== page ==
Every farmer wants rain on their crops. After all, the moisture means a healthy, green crop at the right time, fat heads of wheat, and full ears of corn not to mention soybeans that are busting out of their shells.
But too much moisture at the wrong time also means wet grain. And wet grain translates to bad grain. You cannot sell grain with high moisture content, and if you do try to sell it, the local elevator will penalize you with lower prices.
A small, simple tool like a grain moisture tester will help you know if your grain is ready for the elevator. You can harvest a sample, test the moisture, and know immediately whether or not you should finish up the field or wait for the grain to dry a little longer.
Keep reading to learn about the massive benefits of owning a grain moisture tester.
Why Not Use a Grain Dryer?
Grain dryers have revolutionized harvest plans. In the past, farmers waited until their grain was dry on the stalk. They ran the risk of losing their crop to wind or snow by waiting longer to harvest the grain.
Today many farmers have grain dryers. This tool is a large apparatus that pushes air up through grain while a sweep auger moves the grain around and takes it to another bin. Extremely hot air in the dryer dries the grain to the desired moisture so farmers can take the grain directly to the elevator or store it in their bins with the confidence the grain won't spoil.
But grain dryers have their limits too.
Take wheat for example. You may confidently store your wheat for the long term if it is around 13 percent moisture. But some farmers will harvest the wheat at moisture levels that reach beyond 20 percent.
Unfortunately, grain dryers can only handle wheat that has up to 18 percent moisture. Any higher moisture leads to spoiled wheat before the dryer can adequately pull out the moisture. Also, grain dryers are expensive.
Many grain dryers run off a combination of propane and electricity. They're not energy efficient, and the cost of propane alone will cut into a farmer's profits.
So what's a farmer to do? They can utilize a grain moisture tester to make sure the grain is at optimal moisture before they take all of it from the field. Certainly, the farmer can still use a dryer, but knowing the moisture of the grain from the start will help the farmer use the dryer more efficiently.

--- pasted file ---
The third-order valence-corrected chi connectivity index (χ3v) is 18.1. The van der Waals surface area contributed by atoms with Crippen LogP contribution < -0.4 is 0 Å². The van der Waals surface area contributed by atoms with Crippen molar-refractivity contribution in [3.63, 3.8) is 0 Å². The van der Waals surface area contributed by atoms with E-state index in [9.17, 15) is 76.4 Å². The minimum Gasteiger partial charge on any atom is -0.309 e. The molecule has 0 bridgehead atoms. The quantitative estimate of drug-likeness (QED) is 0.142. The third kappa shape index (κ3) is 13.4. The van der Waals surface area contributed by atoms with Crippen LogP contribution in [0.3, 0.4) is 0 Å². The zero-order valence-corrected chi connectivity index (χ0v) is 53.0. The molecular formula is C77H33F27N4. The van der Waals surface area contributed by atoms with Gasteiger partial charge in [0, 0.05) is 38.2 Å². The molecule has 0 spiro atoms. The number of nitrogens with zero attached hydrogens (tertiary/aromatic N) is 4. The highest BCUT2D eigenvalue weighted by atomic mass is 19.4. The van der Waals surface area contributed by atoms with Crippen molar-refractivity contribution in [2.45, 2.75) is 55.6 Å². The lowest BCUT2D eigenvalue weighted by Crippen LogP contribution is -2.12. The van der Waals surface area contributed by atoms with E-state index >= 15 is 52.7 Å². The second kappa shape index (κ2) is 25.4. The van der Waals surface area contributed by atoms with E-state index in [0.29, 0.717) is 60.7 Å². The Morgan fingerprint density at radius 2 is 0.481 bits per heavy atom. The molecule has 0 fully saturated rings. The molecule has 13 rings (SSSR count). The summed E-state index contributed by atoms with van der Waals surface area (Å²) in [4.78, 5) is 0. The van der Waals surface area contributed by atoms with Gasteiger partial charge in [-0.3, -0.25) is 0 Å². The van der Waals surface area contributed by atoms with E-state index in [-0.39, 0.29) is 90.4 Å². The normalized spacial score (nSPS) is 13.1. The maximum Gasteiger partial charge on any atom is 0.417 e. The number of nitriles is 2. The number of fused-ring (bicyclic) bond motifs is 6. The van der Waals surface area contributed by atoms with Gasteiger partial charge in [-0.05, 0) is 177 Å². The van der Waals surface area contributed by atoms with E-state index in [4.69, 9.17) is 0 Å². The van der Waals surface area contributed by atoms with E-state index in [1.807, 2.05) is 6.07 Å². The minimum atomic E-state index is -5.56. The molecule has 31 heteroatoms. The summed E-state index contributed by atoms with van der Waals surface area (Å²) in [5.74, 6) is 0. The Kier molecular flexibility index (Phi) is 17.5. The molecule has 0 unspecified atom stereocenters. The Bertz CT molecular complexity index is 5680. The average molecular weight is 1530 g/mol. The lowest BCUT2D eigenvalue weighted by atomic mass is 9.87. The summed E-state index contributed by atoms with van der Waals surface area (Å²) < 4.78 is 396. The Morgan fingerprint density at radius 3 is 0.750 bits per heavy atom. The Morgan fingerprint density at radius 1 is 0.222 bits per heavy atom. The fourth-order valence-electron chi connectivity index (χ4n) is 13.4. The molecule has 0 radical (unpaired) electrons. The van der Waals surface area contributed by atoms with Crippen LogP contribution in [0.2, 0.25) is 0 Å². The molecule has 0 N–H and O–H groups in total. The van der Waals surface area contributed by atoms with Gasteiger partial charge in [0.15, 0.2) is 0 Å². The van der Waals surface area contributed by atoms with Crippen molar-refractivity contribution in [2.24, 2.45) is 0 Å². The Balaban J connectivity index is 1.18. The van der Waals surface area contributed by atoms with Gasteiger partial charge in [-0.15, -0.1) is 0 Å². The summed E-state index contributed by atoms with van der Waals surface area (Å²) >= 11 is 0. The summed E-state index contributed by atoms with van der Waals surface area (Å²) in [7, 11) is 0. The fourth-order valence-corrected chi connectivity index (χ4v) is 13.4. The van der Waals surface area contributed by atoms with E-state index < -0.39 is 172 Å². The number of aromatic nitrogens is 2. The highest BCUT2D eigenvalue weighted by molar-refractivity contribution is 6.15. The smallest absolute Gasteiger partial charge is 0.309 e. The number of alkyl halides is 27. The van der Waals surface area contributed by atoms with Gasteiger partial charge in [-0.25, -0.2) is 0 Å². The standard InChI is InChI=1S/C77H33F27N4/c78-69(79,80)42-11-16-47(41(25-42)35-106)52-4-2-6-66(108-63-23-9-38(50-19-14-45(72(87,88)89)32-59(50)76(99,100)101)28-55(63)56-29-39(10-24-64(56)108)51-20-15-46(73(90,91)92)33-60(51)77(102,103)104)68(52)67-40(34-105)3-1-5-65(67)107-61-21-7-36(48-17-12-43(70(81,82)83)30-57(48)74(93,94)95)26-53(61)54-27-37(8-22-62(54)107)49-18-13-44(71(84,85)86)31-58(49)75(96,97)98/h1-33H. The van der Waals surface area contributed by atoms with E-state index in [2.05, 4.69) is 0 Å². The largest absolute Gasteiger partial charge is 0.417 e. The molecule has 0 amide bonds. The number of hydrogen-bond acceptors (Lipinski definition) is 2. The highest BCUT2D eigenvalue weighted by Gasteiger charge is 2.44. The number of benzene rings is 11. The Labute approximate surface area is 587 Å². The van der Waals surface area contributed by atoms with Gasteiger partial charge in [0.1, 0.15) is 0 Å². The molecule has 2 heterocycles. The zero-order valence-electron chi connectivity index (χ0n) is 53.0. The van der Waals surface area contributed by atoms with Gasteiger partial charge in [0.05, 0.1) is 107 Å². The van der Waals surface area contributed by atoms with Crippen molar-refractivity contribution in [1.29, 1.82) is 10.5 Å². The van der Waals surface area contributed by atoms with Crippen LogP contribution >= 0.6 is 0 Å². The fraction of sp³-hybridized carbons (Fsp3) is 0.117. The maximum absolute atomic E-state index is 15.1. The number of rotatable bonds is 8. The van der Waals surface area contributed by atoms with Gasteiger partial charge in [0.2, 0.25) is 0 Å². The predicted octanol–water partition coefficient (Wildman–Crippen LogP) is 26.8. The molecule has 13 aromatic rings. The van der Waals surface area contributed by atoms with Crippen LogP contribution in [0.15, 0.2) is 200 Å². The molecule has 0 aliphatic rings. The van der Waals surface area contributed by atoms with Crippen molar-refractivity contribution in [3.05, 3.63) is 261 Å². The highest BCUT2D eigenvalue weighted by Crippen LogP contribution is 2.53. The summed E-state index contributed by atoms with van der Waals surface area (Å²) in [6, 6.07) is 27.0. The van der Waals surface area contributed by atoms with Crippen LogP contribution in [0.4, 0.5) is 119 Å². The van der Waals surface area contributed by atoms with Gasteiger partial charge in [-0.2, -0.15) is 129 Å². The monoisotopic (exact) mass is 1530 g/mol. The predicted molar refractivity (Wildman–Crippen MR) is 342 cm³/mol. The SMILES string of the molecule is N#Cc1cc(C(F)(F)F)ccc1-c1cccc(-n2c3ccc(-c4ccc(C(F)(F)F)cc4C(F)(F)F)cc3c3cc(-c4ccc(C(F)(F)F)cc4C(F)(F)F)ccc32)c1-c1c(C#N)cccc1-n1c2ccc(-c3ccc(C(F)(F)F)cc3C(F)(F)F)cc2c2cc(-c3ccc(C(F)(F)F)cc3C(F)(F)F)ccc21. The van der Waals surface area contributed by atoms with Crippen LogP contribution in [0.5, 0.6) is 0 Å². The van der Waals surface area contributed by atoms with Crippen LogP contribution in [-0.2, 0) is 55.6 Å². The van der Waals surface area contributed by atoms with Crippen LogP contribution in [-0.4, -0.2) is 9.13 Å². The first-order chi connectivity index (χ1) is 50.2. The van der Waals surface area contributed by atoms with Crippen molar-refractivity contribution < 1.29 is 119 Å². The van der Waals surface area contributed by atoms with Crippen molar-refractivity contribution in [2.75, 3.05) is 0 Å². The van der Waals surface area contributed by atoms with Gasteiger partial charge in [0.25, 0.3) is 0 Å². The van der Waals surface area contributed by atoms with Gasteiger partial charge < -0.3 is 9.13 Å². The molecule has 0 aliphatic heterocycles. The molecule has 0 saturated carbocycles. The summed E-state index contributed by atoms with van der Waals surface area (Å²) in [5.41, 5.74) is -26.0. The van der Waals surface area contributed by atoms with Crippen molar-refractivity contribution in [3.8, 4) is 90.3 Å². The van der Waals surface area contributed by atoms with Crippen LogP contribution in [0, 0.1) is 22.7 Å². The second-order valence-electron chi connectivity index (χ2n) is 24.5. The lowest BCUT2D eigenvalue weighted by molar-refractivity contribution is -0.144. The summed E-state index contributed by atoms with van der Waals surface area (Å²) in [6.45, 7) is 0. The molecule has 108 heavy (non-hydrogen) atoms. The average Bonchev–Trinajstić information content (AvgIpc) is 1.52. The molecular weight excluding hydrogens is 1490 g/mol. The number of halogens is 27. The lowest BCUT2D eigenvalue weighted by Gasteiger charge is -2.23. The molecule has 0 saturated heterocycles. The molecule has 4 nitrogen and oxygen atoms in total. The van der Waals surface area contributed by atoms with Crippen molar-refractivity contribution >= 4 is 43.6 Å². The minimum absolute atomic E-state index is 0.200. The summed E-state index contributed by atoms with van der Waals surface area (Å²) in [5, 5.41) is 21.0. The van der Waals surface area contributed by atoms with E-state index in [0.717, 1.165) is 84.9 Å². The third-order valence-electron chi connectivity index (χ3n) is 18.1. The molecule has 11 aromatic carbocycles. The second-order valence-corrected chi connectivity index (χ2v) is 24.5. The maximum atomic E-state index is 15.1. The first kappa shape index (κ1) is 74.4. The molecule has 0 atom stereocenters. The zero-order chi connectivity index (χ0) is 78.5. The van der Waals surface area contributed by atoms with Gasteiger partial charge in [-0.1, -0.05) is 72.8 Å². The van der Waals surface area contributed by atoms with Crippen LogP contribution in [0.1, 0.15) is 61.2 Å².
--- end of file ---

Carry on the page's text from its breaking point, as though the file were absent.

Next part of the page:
Why Use a Grain Moisture Tester?
A grain moisture tester will make your farming operation more efficient and streamlined. It allows you to make more informed decisions and use your time and resources more wisely. Here are the major perks of using a grain moisture tester.
Proves Your Grain Weight
A scale seems to measure the weight of your grain. However, there's no way to tell if the weight on the scale is all-grain or part moisture. Wet grain will weigh more since the grain has moisture trapped in it.
As your grain dries out, it will weigh less. Thus, a moisture tester will let your buyer know from the start how much moisture your grain has. They can then factor in the moisture weight when they offer you a purchase price.
Makes Your Operation Efficient
What is agriculture efficiency? It works no different than any kind of business efficiency, where you maximize your dollar as well as your time for the maximum output.
So in the case of farming, you produce the best product using the least amount of money and time to do so. If you can figure out a way to do this, you're an efficient farmer.
A moisture grain tester will make your operation more efficient. Old-school methods of moisture testing required the farmer to weigh the grain, dry it in an oven, weigh it again, and repeat these steps until the weight did not change.
Then the technician would figure a formula that figured out the moisture percentage. In the end, you ended up with an accurate read but had to wait a long time for these results.
A moisture meter works quickly. You receive your read in minutes and can make an informed decision about your grain.
The old-school oven-dry test requires both time and a large sample of grain. You end up burning through a great quantity of grain to receive an accurate test.
New grain moisture testers, though, are efficient in that they do not require a large sample. Often you can just stick an electrode in the grain and see the moisture instantly.
The newest grain testers have more versatility to them. You do not just measure grain with them. Rather, you can use the probe in hay as well as cotton.
Thus, if you drop a thousand dollars on a grain tester, you can rest assured knowing you can use it for more than one type of crop, making it a good investment.
A Commercial Agriculture Must Have
If you're working in the commercial agriculture field, consider purchasing a grain moisture tester. This simple, easy-to-use tool will instantly read your moisture. You'll save time and ultimately money because you'll have the information you need to make a wise decision.
A grain tester also costs much less than typical farm equipment. You can actually see unnecessary wear and tear on your equipment by knowing your grain moisture ahead of time. Then you won't be sending harvesters into a field and running the risk of pulling out the wet grain that will earn you less money with a seller.
Are you looking for a grain moisture tester or any other agricultural equipment? We have a variety of agricultural equipment that will help you do your job well. Contact us today and check out our inventory.